It has a bitter solitude to it; Otto's neighbors resented his bare survival; they have come one by one to take bits of equipment to settle real or imaginary accounts. Each blow of Charles' hammer is a kind of defiance. Then, as he is about to lower the coffin, his sister stops him. A line of mourners is approaching; it is the neighbors. Rural life means hardship and feuding, but it also means a deeper solidarity.

A number of the stories center about Martin, Charles' son. He has gone to college, but he is on the borderline. His work as schoolteacher and school principal doesn't pay very well. Goaded in part by his wife's yearning for better things, he tries working as an insurance salesman, a farm helper, a plasterer.

Physical toil is a curse; it infects the home. Martin's wife pines away, unable either to bear the pain of her husband's servitude or to find a way to release him from it. One of the book's most beautiful stories tells of Martin, now a widower with five small children, coming home after a day of hard labor.

The children are fretful; something has gone amiss. Martin forces himself through their evasions to find out what it is. Charles-- who will become an actor and move to New York--has bullied a neighbor's child. Martin lashes out in a fury, and the shame that follows is like death. And when he goes to see Charles, in bed and sobbing, the child's hand, stealing into his father's, is a resurrection.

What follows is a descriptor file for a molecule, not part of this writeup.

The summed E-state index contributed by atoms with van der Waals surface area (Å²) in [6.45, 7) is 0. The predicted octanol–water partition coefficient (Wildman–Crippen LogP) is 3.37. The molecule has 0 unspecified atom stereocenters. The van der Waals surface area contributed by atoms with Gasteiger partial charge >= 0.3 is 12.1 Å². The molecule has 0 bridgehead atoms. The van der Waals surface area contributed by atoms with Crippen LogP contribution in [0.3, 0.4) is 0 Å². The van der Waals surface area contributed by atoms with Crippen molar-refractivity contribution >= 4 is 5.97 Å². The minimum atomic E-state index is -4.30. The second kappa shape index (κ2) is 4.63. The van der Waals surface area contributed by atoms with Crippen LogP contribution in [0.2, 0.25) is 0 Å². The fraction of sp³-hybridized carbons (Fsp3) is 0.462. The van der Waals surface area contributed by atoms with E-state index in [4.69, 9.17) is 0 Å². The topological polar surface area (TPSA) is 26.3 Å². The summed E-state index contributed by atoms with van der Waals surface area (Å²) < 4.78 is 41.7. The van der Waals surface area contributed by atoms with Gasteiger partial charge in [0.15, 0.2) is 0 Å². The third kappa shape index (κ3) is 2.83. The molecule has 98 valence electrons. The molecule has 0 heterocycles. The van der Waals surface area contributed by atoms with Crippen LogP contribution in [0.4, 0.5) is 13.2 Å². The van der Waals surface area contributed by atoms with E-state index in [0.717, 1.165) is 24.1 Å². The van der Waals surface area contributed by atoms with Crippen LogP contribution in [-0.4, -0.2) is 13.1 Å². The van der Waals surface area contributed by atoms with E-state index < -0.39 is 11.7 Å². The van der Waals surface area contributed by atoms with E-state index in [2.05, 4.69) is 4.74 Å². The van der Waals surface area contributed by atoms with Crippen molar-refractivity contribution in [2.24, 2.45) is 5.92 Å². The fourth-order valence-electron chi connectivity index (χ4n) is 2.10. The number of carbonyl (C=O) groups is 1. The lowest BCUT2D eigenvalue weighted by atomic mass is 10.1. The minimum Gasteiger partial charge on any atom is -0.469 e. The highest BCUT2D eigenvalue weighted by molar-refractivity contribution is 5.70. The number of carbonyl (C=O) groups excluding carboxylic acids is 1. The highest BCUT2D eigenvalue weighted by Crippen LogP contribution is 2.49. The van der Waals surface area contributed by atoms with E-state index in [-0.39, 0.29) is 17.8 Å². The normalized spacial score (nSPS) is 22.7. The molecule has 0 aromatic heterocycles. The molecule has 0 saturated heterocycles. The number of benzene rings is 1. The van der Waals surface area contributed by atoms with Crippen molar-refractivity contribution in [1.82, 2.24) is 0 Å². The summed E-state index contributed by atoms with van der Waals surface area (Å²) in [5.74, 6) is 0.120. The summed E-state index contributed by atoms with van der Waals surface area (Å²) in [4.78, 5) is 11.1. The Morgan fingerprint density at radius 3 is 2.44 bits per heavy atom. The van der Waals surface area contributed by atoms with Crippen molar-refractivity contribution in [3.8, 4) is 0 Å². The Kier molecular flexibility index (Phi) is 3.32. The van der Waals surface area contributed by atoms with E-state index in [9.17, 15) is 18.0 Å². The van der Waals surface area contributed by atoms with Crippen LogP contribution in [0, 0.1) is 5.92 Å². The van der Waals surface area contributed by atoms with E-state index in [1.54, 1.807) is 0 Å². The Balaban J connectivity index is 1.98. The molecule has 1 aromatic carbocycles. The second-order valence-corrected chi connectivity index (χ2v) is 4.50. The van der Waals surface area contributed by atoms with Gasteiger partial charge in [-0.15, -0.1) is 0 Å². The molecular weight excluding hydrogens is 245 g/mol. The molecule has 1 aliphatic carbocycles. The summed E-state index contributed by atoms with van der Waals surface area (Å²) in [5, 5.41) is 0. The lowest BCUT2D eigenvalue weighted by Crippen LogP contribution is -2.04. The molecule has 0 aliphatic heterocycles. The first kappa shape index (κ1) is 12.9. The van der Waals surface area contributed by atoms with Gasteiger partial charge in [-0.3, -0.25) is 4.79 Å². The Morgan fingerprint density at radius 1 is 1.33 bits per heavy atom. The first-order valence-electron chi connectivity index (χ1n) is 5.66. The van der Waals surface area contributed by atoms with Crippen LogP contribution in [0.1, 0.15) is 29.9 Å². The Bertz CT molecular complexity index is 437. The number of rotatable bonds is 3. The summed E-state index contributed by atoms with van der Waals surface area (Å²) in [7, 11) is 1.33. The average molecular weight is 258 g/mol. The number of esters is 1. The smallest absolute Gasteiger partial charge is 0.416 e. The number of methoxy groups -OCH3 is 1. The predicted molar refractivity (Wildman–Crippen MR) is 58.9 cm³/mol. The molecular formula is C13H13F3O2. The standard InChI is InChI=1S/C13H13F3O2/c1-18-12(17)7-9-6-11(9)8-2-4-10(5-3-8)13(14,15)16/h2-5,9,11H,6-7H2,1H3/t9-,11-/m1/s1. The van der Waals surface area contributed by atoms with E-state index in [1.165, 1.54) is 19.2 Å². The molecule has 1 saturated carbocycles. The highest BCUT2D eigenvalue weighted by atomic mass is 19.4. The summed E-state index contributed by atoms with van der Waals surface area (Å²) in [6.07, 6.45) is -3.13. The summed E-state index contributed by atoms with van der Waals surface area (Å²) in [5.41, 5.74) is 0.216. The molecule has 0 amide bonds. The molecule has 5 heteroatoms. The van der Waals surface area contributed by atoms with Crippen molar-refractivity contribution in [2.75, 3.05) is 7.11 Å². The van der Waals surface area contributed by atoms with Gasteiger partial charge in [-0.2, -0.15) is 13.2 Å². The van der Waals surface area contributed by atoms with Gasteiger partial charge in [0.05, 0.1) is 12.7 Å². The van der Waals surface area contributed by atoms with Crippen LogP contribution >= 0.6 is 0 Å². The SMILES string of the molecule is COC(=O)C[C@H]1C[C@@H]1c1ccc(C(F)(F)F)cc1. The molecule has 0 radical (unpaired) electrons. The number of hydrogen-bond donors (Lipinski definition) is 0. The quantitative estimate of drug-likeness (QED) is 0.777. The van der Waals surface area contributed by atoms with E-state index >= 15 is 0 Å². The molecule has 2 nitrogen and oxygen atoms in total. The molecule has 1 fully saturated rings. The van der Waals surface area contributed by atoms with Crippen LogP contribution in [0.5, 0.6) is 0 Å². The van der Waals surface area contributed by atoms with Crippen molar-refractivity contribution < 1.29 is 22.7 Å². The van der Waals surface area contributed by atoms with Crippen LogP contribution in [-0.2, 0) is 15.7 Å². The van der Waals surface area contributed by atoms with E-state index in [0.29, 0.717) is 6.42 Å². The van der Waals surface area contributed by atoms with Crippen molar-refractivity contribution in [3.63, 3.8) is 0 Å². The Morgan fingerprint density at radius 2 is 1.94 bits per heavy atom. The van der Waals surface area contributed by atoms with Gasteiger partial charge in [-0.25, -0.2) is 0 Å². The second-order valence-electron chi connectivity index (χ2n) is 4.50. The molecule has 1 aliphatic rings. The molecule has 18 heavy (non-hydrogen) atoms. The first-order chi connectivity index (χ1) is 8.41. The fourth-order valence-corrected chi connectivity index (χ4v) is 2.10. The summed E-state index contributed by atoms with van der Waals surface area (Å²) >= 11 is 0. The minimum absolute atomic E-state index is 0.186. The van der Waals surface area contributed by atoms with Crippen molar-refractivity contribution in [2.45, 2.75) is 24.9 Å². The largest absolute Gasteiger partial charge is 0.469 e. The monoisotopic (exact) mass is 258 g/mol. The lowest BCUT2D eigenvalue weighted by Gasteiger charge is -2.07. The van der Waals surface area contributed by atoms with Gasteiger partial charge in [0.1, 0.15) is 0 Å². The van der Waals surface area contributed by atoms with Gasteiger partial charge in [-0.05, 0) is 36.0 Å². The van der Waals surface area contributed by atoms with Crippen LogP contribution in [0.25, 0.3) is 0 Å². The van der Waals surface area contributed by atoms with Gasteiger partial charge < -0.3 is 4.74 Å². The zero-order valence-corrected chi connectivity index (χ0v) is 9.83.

"The Suitor," by contrast, is rural comedy. Martin, just out of college, is courting his future wife. Her father is suspicious of the young man, chiefly because he is Roman Catholic. A blizzard forces Martin to spend the night, and allows the occasion for him to propose, and his sweetheart to accept.

Next morning, in sub-zero weather, the father hustles him out of bed and out of the house. His horses stand hitched to Charles' Model T. He cannot, it seems, get rid of the young man too quickly. Martin is close to tears, until it turns out that the father, in a bit of tight-lipped gallantry, is simply making sure he gets to Mass on time.

"Suitor" is as close as the collection comes to lightheartedness. In two of the final stories, North Dakota seems to pursue young Charles--Martin's son--right into the city. In "Firstborn," Charles and his wife, Katherine, have both been through several years of free-floating sex, drugs and 1970s-style self-fulfillments.

When she gets pregnant, they make awkward efforts to cope; when she is prematurely delivered of a dead baby in the vividly described chaos and indifference of a city hospital, it sets off a mutual collapse. In the next story, "A Brief Fall," Charles disappears for three days; the story is told in terms of Katherine's helpless, anguished wait for him to come back.

They will recover, have children, move to the country. We don't see much of that. What we see in the two city stories is the equivalent of blizzards, dust storms and killing toil. The city masks these things; the price of the mask is emptiness and disintegration.